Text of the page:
‘Classical India’ and the ‘Golden Age of India’ are sobriquets once used for the Gupta era (300-600 AD), an age that produced outstanding literature, sculpture, architecture and so much else. It is not clear why Abraham Eraly’s new book brings more than a millennium within the ambit of ‘Classical India’. This makes the scope of The First Spring highly ambitious, including in it India’s sprawling landscape, polity and society, economy and everyday life, philosophy and literature, even arts and religion, across 1,300 years and more.
Unfortunately, this is compromised by unsubstantiated generalisations, by an ignorance of archaeology and the kind of information it has yielded on many of the issues examined here, and by a complete disregard for some segments of the India it claims to describe.
Anyone with a working knowledge of ancient India would be appalled, for instance, by the book’s characterisation of classical Indian civilisation as essentially Buddhist. Is this a reaction to what Eraly supposes to be a “common misconception that it was a Hindu civilisation”? He should know that such labels are no longer used to characterise Indian history and, certainly, the millennium he examines was neither Buddhist nor Hindu but one marked by multiple religious traditions. Mathura is one example where there were Buddhist, Jain, and Hindu practices besides the worship of fertility deities. Nagarjunakonda is another instance of religious heterogeneity, with over 30 Buddhist establishments, 19 Hindu temples and some medieval Jain places of worship.
Eraly ignores the evidence of archaeology, goes for unproven generalisations, and doesn’t include the Northeast in his narrative.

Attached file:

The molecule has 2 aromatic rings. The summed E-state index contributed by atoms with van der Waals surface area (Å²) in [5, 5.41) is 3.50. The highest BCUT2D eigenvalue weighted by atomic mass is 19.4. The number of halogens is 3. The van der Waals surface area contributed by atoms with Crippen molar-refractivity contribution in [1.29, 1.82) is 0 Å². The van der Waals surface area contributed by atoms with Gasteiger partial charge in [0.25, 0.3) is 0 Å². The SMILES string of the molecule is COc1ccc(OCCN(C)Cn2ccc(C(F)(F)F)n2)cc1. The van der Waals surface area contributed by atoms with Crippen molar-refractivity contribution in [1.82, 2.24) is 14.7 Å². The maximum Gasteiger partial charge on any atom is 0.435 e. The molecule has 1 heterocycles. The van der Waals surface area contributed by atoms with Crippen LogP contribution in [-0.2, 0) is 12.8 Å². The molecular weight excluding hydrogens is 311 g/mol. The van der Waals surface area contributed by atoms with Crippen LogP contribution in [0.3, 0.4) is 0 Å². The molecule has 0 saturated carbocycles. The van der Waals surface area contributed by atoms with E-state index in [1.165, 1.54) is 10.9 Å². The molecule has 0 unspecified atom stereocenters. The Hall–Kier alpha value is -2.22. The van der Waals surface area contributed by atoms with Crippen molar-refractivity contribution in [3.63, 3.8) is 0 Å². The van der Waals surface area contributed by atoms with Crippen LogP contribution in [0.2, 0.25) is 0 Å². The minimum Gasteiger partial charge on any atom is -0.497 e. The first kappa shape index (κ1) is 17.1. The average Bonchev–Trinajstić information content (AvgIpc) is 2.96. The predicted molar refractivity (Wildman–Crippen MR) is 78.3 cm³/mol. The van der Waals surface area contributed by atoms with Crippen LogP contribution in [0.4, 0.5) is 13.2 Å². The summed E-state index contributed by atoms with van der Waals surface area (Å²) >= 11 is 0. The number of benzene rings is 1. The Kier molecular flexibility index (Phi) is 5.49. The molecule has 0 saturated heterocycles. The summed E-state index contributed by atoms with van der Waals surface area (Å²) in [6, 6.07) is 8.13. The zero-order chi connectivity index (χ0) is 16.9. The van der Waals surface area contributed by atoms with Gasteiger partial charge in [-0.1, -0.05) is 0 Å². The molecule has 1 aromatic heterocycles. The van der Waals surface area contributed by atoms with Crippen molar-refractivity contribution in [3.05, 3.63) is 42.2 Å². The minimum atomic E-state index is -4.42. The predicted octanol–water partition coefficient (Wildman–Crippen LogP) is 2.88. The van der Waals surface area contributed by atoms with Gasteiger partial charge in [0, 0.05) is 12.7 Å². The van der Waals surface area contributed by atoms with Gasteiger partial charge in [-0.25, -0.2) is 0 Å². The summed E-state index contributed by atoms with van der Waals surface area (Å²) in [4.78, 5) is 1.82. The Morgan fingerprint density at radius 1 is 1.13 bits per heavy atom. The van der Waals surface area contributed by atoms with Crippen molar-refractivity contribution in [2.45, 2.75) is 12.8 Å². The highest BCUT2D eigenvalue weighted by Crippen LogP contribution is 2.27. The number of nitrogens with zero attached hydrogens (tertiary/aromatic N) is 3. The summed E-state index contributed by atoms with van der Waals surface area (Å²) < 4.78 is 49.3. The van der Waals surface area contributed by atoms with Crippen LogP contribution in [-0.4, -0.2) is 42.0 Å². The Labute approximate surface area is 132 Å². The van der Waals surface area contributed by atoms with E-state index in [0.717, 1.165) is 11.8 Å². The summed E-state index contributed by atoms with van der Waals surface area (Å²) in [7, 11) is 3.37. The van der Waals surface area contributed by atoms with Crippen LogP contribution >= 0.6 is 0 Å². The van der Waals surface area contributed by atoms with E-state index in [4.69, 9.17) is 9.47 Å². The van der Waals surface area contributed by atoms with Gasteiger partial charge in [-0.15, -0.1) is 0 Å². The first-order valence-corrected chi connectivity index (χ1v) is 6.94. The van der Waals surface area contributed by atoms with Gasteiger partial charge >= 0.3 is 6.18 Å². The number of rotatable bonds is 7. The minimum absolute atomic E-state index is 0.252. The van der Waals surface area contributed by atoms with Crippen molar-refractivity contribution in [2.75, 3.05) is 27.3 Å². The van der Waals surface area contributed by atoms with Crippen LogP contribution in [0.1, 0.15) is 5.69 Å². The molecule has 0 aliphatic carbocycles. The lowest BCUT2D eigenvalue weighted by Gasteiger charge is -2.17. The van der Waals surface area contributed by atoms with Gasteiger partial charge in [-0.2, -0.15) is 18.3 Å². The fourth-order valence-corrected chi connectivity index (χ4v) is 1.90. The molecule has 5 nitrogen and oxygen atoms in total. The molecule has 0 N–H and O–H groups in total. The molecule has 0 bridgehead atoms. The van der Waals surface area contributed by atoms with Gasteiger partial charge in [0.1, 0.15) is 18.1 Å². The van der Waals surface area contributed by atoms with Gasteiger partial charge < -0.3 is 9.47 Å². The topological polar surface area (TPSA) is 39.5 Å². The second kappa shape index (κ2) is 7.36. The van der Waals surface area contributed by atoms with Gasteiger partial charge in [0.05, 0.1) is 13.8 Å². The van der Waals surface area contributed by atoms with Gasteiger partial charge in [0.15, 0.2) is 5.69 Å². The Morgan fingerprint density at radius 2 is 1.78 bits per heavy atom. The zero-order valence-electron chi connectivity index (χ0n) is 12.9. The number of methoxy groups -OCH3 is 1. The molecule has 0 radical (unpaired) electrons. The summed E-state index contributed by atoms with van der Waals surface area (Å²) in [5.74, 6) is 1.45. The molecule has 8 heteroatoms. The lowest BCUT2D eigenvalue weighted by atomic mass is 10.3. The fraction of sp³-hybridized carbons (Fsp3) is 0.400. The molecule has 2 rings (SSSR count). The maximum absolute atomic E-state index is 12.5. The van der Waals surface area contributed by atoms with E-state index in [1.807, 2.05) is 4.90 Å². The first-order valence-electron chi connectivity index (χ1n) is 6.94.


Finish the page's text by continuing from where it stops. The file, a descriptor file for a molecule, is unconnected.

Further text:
Similarly, if Eraly had cared to look at the details of ordinary living that have emerged from excavations in the Gangetic plains, he’d find it difficult to believe that the Aryans “changed farming techniques” and introduced iron there. Rice began to be cultivated in the Gangetic alluvium in the 7th millennium BC and communities with broad-based farming patterns were flourishing there from the early 2nd millennium BC onwards. If the area did not have to wait for the putative Aryans for the consolidation of its agricultural base, neither did it require them for producing metallic iron, which was used there from the middle of the 2nd millennium BC itself.
Eraly’s description of cities also ignores archaeology, including the splendid ruins of urban Taxila, the most extensively excavated urban landscape of ancient India. Even when he describes Ujjain, he does not say anything about the town plan and building tradition that various seasons of digging has revealed.
These, though, are just the small things that Eraly so often forgets to mention. The most serious lacuna is that a big chunk of India, from Assam to Nagaland, is missing from the narrative. You wouldn’t know from the book that the epigraphs of the kings of Assam, for instance, have been extensively used to reconstruct the agricultural practices and the settlement pattern of the Brahmaputra valley or that there are Gupta type architectural remains near Tezpur. Nor would you learn about Tripura, not even about the presence of Buddhism there, otherwise so central to this book, as the relics of the Buddhist stupa at Shyam Sunder Tilla so dramatically reveal.
This is a book which aspires to have a reach. Alas, that aspirational reach exceeds its author’s intellectual grasp.